By Jim Schutze
By Rachel Watts
By Lauren Drewes Daniels
By Anna Merlan
By Lee Escobedo
By Eric Nicholson
Let’s Hear it for the Boy
As we reported a month or so ago ("Can't Boogie No More," September 11), Mayor Laura Miller is considering revising Chapter 14 of the city code, requiring all clubs to shut down at 2 a.m. (They're currently allowed to stay open until 4 a.m.) A recent meeting of the public safety committee found there wasn't a strong enough case to support such a move, but Miller still seems intent on making the change, even though there has been a substantial backlash from club owners and their customers.
"We've gotten a flood of e-mails from people concerned that they won't be able to dance after 2 a.m.," Miller told The Dallas Morning News last week. Apparently, the movement to stop the new dance hall ordinance has gone much further than just e-mails. We received a copy of the October 16 city council meeting from an anonymous source--even though, uh, it was a public meeting--and the tape shows that Miller and the council may have their hands full if they try to force the changes through. What follows is a transcript of that meeting.
Uh, wait, uh, excuse me. Before we begin, I just wanna remind all you kids we're conducting an official meeting. We're not gonna tolerate any disturbances. [A young woman, Ariel Moore, opens her jacket to reveal a T-shirt that reads "Dance Your Ass Off."]
OK. Um, the floor is now open for any new business. [A young man rises from his seat in the audience.]
Ren McCormack: My name is Ren McCormack, and I, uh, would like to move on behalf of most of the dancers in Dallas that the dance hall ordinance not be changed. [There is a big cheer from the assembled club-goers in the audience. Lots of clapping.]
Mayor Laura Miller: Mr. Benavides, could I address myself to this?
TB: You bet.
LM: Even if this was not a law, which it is, I'm afraid I would have a lot of difficulty endorsing an enterprise which is as fraught with genuine peril as I believe this one to be. Besides the liquor and the drugs, which always seem to accompany such an event, the thing that distresses me even more, Ren, is the spiritual corruption that can be involved. These dances and this kind of music can be destructive. And, uh, Ren, I'm afraid you're gonna find that most of the people in our community agree with me.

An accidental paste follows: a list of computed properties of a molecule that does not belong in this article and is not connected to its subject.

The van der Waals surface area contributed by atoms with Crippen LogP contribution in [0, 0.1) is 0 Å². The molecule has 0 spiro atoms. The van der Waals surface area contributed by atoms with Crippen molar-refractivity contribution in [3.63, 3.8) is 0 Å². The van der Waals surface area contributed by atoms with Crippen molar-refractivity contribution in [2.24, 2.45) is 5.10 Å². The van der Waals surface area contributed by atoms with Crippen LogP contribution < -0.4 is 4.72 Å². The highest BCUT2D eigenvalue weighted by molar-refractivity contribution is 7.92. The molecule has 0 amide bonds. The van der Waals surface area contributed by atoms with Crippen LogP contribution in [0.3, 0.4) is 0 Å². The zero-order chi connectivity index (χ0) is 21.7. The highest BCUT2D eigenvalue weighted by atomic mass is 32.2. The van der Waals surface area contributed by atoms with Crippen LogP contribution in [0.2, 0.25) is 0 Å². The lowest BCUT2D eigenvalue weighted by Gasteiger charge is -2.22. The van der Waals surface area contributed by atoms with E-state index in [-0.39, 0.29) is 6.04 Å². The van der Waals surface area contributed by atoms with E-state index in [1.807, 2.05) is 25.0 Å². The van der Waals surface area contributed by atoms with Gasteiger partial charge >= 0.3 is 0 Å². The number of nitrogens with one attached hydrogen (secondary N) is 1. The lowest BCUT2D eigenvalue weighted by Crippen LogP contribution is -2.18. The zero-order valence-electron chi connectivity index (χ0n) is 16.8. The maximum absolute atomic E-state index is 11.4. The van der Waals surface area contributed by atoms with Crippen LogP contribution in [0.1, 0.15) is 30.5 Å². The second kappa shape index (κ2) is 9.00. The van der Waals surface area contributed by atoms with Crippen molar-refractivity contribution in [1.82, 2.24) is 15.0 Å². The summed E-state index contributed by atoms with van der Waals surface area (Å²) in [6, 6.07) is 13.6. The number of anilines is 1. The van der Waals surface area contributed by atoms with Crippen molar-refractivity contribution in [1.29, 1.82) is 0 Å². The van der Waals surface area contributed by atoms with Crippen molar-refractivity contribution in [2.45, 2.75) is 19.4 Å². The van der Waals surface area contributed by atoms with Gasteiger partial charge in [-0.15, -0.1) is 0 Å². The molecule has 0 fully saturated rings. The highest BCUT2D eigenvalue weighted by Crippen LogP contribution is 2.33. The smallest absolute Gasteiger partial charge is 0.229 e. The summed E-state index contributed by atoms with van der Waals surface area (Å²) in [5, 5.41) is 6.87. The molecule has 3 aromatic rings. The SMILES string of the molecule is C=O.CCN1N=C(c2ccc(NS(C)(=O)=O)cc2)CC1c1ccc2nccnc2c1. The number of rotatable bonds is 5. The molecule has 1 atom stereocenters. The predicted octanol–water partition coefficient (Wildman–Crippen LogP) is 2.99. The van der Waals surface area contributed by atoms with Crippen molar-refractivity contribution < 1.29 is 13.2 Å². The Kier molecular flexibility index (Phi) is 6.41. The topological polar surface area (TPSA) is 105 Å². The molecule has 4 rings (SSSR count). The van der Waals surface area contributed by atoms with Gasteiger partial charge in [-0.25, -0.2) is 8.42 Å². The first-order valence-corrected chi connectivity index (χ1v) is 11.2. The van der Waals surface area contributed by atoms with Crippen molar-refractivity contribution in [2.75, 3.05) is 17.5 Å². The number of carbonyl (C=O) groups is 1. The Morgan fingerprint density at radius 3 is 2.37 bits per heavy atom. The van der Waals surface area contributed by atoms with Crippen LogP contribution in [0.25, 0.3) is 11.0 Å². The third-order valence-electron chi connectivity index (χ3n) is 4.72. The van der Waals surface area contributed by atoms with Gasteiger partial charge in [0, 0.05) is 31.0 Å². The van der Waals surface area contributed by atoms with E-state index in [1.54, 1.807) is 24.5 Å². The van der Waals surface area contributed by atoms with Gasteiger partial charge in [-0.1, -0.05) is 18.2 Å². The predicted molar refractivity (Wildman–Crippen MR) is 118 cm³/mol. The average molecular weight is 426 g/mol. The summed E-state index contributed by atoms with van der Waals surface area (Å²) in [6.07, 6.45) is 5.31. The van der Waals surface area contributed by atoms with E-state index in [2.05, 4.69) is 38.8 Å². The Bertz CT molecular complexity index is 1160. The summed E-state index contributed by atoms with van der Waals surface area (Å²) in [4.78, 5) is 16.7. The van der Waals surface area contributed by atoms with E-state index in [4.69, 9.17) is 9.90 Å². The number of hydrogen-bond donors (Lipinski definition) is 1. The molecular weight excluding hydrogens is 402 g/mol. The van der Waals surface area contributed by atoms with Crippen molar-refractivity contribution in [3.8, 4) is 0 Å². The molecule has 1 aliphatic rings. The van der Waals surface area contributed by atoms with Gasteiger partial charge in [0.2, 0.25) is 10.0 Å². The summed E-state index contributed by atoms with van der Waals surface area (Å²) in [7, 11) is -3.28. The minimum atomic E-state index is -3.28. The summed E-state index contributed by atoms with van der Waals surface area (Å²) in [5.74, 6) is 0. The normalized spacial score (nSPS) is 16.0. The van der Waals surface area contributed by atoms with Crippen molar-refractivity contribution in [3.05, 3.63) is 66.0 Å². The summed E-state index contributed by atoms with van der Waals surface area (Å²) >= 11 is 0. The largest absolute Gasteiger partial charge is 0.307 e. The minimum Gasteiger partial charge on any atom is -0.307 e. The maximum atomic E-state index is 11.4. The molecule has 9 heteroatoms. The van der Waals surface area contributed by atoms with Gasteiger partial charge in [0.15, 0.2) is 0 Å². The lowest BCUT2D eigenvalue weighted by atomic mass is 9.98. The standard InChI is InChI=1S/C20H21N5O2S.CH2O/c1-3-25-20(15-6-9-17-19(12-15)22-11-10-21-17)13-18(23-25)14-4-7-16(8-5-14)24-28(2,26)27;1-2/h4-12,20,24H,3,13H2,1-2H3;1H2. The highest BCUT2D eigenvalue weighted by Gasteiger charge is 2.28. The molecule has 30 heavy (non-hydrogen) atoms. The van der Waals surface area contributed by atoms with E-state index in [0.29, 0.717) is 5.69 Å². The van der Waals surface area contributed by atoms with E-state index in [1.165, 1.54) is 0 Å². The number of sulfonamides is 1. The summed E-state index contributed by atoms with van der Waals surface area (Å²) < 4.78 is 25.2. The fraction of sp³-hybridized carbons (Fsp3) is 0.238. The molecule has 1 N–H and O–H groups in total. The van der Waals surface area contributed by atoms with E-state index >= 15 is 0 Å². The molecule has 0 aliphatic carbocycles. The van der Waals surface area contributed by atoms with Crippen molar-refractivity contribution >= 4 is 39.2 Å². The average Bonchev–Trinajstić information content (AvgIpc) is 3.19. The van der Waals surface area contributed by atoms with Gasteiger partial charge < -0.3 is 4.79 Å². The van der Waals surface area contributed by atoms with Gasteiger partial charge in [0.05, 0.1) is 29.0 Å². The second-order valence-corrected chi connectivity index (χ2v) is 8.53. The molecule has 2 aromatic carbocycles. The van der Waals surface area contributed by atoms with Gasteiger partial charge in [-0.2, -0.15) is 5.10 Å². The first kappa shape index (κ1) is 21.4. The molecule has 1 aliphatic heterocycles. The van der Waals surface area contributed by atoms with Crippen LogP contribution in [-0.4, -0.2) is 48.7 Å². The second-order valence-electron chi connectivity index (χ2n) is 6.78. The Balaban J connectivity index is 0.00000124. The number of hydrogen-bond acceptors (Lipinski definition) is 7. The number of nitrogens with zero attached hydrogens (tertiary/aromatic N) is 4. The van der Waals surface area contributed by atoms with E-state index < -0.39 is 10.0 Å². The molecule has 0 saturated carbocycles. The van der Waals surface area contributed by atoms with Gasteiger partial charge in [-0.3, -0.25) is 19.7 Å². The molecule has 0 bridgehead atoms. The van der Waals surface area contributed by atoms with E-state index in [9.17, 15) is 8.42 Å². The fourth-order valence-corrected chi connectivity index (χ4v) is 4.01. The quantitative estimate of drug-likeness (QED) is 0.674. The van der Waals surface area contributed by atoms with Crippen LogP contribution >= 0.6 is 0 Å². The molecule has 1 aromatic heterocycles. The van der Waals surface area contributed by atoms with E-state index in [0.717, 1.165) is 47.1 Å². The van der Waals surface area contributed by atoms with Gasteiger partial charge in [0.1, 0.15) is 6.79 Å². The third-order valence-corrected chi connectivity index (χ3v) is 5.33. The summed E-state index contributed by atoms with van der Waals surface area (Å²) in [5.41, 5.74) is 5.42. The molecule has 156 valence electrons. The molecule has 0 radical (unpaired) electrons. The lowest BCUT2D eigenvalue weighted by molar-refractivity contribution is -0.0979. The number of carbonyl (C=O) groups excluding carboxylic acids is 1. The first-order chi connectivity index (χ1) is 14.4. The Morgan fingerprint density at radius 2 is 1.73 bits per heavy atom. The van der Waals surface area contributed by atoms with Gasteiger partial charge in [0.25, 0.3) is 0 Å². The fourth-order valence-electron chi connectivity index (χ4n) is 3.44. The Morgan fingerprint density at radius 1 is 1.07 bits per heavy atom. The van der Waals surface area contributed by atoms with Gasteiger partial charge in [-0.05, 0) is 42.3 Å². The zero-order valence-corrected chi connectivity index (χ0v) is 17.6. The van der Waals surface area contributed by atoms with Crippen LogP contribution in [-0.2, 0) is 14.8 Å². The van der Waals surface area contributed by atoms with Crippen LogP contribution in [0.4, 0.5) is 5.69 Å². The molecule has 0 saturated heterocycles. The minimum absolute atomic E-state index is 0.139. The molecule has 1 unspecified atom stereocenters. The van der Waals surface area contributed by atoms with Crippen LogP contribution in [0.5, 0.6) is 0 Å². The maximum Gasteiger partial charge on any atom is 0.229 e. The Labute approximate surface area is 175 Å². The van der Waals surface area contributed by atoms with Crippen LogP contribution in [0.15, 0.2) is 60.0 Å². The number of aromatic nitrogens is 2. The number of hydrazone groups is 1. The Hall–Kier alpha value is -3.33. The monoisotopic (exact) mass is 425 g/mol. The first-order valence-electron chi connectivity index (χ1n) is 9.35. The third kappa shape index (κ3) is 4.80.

A random man in the audience: I do. [There is general agreement and clapping.]
LM: That's all I have to say on that.
Councilwoman Elba Garcia: I believe a vote is in order on the motion.
TB: Well, all those opposed... [Everyone on the council raises his or her hand. There is disorder in the audience. McCormack tries to make himself heard over the commotion.]
Avi Adelman: It is outrageous. [Turns to McCormack.]If you think that we...
State Representative Steve Wolens, Mayor Miller's husband: Avi, sit down. [Adelman sits.]
SW: I think Mr. McCormack has a right to be heard. [McCormack walks to podium amid cheers from his classmates.]
RM: I, uh, just wanted to say a few words about this motion so that, uh, you, you wouldn't think that we were encouraging destruction with this idea. [McCormack pulls out a piece of paper and begins reading from it.]
From the oldest of times, people danced for a number of reasons. They danced in prayer or so that their crops would be plentiful or so their hunt would be good. And they danced to stay physically fit and to show their community spirit. And they danced to celebrate. And that is the dancing that we're talking about. [McCormack pulls a Bible from his pocket.]
Aren't we told in Psalm 149: "Praise ye the Lord. Sing unto the Lord a new song. Let them praise his name in the dance." [Many members of the audience say "Amen." Mayor Miller smirks.]
It was King David. King David who we read about in Samuel. And, and what did David do? What did David do? What did David do? [McCormack finds his place in the Bible.]
"David danced before the Lord with all his might. Leaping, leaping and dancing before the Lord." [McCormack slams his hand down on the dais.]
"Leaping and dancing." [There is a stare-down between McCormack and Mayor Miller. McCormack turns to the crowd.]
Ecclesiastes assures us that there is a time to every purpose under heaven. A time to laugh. A time to weep. A time to mourn. And there is a time to dance. [McCormack turns back to the council.]
And there was a time for this law, but not anymore. See, this is our time to dance. It is our way of celebrating life. [McCormack holds up the Bible.]
That's the way it was in the beginning. That's the way it's always been. That's the way it should be now. [McCormack turns and struts out of the room.]
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